Emmanuel Alcantar
Staff Writer

Last Thursday, the Carsey-Wolf Center brought “Raging Bull” to the Pollock Theater. The film is considered one of Martin Scorsese’s best, and its star Robert De Niro won the Oscar for Best Actor in 1980. University of California, Santa Barbara alum and award-winning makeup artist Michael Westmore participated in a post-screening Q&A to discuss his work on the film and in general.

Jealous, headstrong, and self-destructive, Jake LaMotta (De Niro) is trying his best to make it to the middleweight championship. However, he suffers setback after setback, whether it be his loss to Sugar Ray Robinson and Jimmy Reeves, or his fights with his wife Vickie over his paranoia that she has feelings for another man. His brother/manager Joey LaMotta does what he can to help Jake, but Jake’s self-destructive tendencies get the better of him, and eventually both his relationship to his brother and his marriage deteriorate.

Scorsese has a tendency to explore obsession and toxic behavior in all his films, and “Raging Bull” doesn’t prove to be any different. The film explores the unglamorous elements of Hollywood fame; various scenes in it feel almost naked in their vulnerability and openness. There are scenes with open displays of violence, and the film’s script doesn’t shy away from the gratuity of its language and the character’s actions. De Niro does an excellent job showcasing the physicality of the role and presenting an interesting character study of LaMotta.

Westmore talked in depth about De Niro’s commitment to the film. De Niro famously gained 60 pounds for the role, Westmore confirmed. He remembered that the trainers who were involved in the film said that if De Niro actually boxed, he “could go in the ring … and win a lot of the time.”

Instead of lunch, he would go the gym and train. Westmore recalled a memory in which De Niro offered him a donut, a staple of the actor’s diet in preparation for “Raging Bull,” which consisted of “a dozen glazed donuts for breakfast” and “stuffing himself with pasta.” Westmore joked that he was surprised to “see him now doing these little comedies,” because De Niro had the ability to disappear into any role he was given. Westmore described this ability as reptilian.

In his work on the film, Westmore got to meet the real-life LaMotta. Westmore had to make a plaster cast of his nose to carve out a replica for De Niro in the film. LaMotta was, understandably, hesitant. “You’re not going to do that,” he said to Westmore. Eventually, he was able to convince him. It took about five minutes to get the cast done.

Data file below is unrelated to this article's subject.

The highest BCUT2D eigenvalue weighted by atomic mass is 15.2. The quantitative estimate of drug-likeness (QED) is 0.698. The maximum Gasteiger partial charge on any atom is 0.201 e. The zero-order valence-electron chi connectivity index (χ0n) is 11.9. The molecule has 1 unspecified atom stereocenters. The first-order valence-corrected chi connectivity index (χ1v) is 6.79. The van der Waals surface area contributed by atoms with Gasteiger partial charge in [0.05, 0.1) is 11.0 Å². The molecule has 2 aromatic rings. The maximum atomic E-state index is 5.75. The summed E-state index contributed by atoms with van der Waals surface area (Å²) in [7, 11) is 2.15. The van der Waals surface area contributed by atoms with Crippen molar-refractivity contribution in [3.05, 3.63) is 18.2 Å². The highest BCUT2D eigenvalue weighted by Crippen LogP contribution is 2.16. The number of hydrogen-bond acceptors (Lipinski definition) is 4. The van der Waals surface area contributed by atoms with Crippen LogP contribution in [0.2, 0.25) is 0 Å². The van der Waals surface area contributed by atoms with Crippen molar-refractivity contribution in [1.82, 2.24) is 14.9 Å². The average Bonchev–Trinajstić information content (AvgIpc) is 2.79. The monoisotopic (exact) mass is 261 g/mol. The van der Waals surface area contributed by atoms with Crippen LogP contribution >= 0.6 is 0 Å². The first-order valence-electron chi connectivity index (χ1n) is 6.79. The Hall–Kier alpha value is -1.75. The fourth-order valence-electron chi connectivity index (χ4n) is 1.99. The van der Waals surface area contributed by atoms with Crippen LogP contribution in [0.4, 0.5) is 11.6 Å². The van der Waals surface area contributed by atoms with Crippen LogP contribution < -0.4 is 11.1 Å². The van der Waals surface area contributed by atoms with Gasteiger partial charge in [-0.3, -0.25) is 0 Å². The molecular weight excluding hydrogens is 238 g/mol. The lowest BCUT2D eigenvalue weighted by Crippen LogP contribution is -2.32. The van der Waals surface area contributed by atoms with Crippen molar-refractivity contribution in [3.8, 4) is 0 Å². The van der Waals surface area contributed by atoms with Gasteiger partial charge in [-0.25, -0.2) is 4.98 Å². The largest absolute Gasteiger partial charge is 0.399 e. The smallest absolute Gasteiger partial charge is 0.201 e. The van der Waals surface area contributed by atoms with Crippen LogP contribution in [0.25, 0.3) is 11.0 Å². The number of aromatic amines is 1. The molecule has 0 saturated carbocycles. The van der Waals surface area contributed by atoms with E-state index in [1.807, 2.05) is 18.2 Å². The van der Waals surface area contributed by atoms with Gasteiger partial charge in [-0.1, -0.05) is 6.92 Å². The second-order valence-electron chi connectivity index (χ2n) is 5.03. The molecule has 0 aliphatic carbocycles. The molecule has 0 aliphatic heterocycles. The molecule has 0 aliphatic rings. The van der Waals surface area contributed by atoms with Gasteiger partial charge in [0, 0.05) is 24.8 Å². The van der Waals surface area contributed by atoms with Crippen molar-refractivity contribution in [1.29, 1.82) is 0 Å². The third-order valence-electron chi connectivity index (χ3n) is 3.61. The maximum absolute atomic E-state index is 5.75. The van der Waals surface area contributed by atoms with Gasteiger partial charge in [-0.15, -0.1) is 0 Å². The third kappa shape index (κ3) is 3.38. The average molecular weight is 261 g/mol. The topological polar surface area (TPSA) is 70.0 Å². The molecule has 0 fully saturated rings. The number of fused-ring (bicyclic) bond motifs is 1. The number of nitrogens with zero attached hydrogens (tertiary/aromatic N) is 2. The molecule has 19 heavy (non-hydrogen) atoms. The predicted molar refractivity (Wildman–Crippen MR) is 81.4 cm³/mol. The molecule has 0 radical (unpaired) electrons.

When asked about the widespread use of CGI and his opinion of it, Westmore didn’t have an opinion because he viewed it as inevitable.

“CGI was already here,” he said. Many people in the makeup industry were worried about its proliferation because they thought they would be put out of business.

“Sometimes it gets a little carried away in the action films,” Westmore said.

Westmore’s relationship with Scorsese was a frequent topic of conversation at the Q&A. Westmore admitted that he didn’t talk to Scorsese much because he didn’t “depend on socializing,” but that he was friendly on set and shooting always took a long time because Scorsese loved doing multiple takes. The moderator, Professor Anna Brusutti, pointed out a continuity error in the film. Westmore responded that “it can happen in a Scorsese film” and cited his love for multiple takes. He humorously recalled him breaking a chair into pieces on set, much like Joey after Jake’s second loss to Sugar Ray. Despite that, Westmore reassured that Scorsese was “a nice man, but you can see those creative wheels going all the time.”

Funnily enough, Westmore initially did not want to work on the film because he had the read the script and “didn’t think it was going to go anywhere.” He eventually changed his mind and was involved for about 18 months. Thanks to his work on the film, Westmore was personally invited to become a member of the Academy of Motion Picture Arts and Sciences by the organization’s president, which was necessary because they did not have a dedicated makeup category at the time.

When asked by an audience member if he compounded his makeup, he said he didn’t and referred to his family, which is his “inspiration.” His daughter has her own line of makeup “and it’s on QVC,” he joked.

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